Two men are paddling a rowboat. Suddenly the boat runs into something and comes to an abrupt stop. The man in the front of the boat gets thrown out of the boat. Although he hits nothing but water, when he climbs back into the boat, he is completely dry. How come?
We've all seen puzzles like this. The best way to play them is in a group where one person knows the answer, and the others ask yes-or-no questions to try to understand the apparently impossible situation given. These puzzles are called lateral thinking puzzles.
In the above example, the answer is that the boat ran into pack ice, and that is what the man had landed on.
This term, I'm running a contest based on these puzzles. I'll give an original puzzle every two weeks (if I can) and your job is to solve them. E-mail me your questions, and I'll respond as soon as I get them. I'll be checking my e-mail at least twice a day to get out the answers. Questions posted to uw.mathnews will not be answered. The first correct solution will win a mathNEWS prize.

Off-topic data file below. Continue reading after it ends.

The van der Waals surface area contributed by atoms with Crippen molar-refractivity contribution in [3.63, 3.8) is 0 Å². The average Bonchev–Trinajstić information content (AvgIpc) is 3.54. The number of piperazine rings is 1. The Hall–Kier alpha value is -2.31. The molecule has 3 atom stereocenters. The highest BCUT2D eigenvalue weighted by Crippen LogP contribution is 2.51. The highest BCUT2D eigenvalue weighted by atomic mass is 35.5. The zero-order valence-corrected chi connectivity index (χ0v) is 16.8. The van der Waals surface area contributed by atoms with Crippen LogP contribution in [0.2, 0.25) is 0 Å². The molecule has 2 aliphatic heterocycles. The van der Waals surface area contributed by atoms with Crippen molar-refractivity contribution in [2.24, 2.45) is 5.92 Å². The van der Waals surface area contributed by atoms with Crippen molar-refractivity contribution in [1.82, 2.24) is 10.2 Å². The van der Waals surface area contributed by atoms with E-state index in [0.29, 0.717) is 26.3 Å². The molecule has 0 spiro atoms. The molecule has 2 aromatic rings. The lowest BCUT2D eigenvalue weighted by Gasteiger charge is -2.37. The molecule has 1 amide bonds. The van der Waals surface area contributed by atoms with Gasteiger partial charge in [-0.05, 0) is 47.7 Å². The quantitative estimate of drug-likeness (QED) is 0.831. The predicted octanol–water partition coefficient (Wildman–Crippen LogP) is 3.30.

Here is this issue's puzzle: A thief, caught at the scene of his crime, requested that his arresting officer book him for manslaughter, not theft. How come?
E-mail firstname.lastname@example.org with your questions and guesses... and start figuring!
© 1996 mathNEWS